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The Year of the Pig brought no luck for these confined Windhoek porkers

The Year of the Pig brought no luck for these confined Windhoek porkers

The time has come for the Chinese Embassy in Windhoek to make a definitive statement on where they stand regarding our laws, rules and regulations. Do they and all Chinese nationals living in Namibia pretend to be law-abiding visitors, or is that just lip service so that they can have an open door to our future economy?

When a Chinaman offers an unsuspecting Namibian money for a pangolin or rhino horn or an elephant tusk, not only is he making a criminal out of my brother, he himself is a criminal, one we despise and do not want to share our land with.

I want the Chinese Ambassador to state very clearly, unequivocally exactly what his position is towards criminals. Will his government tolerate this type of behaviour in China? Can you imagine how hard the Chinese Government will come down on me if I pitch up in their mountains with a rifle over my shoulder to collect myself a Panda trophy?

Then why do they not apply the same measure to their own nationals who are guests in our country but who act as if they have already bought everything?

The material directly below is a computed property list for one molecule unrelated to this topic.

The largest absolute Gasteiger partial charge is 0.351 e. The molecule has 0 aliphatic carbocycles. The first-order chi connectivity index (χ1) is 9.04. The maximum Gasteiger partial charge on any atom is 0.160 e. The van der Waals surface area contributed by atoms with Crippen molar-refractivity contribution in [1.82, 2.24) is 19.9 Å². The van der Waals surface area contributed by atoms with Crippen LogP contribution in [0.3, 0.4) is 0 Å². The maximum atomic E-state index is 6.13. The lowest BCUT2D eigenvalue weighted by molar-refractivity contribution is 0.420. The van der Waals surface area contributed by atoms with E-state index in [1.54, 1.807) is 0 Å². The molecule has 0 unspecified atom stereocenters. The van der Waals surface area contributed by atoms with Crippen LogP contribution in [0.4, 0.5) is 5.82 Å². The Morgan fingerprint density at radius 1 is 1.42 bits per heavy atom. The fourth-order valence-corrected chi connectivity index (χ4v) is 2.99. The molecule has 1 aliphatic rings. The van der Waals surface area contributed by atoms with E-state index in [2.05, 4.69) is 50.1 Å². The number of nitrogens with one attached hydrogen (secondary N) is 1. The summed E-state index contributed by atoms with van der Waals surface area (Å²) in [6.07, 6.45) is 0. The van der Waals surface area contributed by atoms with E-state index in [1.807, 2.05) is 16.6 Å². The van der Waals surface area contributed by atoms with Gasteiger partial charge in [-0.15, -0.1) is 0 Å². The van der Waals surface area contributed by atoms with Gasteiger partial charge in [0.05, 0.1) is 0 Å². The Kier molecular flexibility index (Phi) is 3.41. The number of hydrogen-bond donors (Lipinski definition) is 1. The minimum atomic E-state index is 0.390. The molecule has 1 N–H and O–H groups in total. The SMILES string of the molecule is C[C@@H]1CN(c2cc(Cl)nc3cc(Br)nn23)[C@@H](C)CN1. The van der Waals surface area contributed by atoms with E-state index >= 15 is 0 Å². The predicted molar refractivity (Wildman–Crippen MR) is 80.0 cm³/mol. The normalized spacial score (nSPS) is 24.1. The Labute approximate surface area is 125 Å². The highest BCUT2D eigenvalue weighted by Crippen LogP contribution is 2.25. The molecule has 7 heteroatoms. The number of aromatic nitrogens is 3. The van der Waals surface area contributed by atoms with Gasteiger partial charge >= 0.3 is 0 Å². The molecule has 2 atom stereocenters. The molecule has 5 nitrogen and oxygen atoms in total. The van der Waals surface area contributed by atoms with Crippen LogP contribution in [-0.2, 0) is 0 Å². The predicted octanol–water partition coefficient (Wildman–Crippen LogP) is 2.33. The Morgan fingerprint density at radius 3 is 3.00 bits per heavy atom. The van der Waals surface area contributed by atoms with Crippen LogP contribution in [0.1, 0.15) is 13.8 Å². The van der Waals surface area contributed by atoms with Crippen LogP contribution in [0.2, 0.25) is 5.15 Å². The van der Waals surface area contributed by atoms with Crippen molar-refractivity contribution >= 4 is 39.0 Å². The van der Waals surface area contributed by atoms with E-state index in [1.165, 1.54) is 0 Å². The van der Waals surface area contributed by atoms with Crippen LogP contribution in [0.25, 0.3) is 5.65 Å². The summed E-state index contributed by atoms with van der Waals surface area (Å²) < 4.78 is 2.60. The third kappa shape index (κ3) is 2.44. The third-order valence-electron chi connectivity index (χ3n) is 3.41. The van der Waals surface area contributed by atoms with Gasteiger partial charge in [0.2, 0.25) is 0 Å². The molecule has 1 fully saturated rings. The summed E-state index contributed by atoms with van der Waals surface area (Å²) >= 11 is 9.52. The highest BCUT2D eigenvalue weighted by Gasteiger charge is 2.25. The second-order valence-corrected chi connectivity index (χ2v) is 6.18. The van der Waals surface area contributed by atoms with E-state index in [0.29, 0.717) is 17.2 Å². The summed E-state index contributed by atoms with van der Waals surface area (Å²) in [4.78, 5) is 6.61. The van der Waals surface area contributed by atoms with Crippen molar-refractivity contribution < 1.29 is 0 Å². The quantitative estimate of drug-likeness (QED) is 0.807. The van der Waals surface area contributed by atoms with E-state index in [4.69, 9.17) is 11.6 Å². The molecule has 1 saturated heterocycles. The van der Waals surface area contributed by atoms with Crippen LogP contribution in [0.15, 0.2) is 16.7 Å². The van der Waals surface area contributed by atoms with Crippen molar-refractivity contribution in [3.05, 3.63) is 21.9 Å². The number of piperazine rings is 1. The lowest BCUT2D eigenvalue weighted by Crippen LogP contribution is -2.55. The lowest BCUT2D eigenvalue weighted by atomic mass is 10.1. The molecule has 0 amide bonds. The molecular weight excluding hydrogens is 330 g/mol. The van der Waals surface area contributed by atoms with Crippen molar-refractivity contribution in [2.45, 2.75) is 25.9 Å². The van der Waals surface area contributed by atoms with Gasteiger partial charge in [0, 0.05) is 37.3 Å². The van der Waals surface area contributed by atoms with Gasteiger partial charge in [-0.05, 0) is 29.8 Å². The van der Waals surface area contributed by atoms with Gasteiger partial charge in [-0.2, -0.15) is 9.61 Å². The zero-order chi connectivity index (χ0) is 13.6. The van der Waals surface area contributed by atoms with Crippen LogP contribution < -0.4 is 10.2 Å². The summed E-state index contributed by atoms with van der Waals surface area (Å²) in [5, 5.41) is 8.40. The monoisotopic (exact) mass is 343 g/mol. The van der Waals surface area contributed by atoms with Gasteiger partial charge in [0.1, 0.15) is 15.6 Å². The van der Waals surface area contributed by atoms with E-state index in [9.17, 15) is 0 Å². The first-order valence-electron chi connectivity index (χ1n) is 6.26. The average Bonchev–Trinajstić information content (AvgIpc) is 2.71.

Earlier this week the SPCA in Windhoek was tipped off by a business owner about a slaughterhouse on an adjacent commercial property in Prosperita. The SPCA people requested back-up from the Windhoek City Police and they raided the premises. The horrors they found there are beyond belief. Were it not for the SPCA’s impeccable conduct over six decades, my first response would have been to say the scenes they described are not possible, not in a civilised, modern country and not in a Windhoek suburb.

The mail sent our by the SPCA after their search of the premises has gone viral on social media in the meantime. It is not necessary to repeat all the detail, I assume most Namibians are now too familiar with the appalling conditions the animal rights protectors and the police encountered. The issue that needs to be addressed is whether the Chinese view themselves as our masters, even if many of their underlings are plain, common criminals, or whether they see themselves as our guests, acting like guests, and respecting the laws which govern our everyday lives.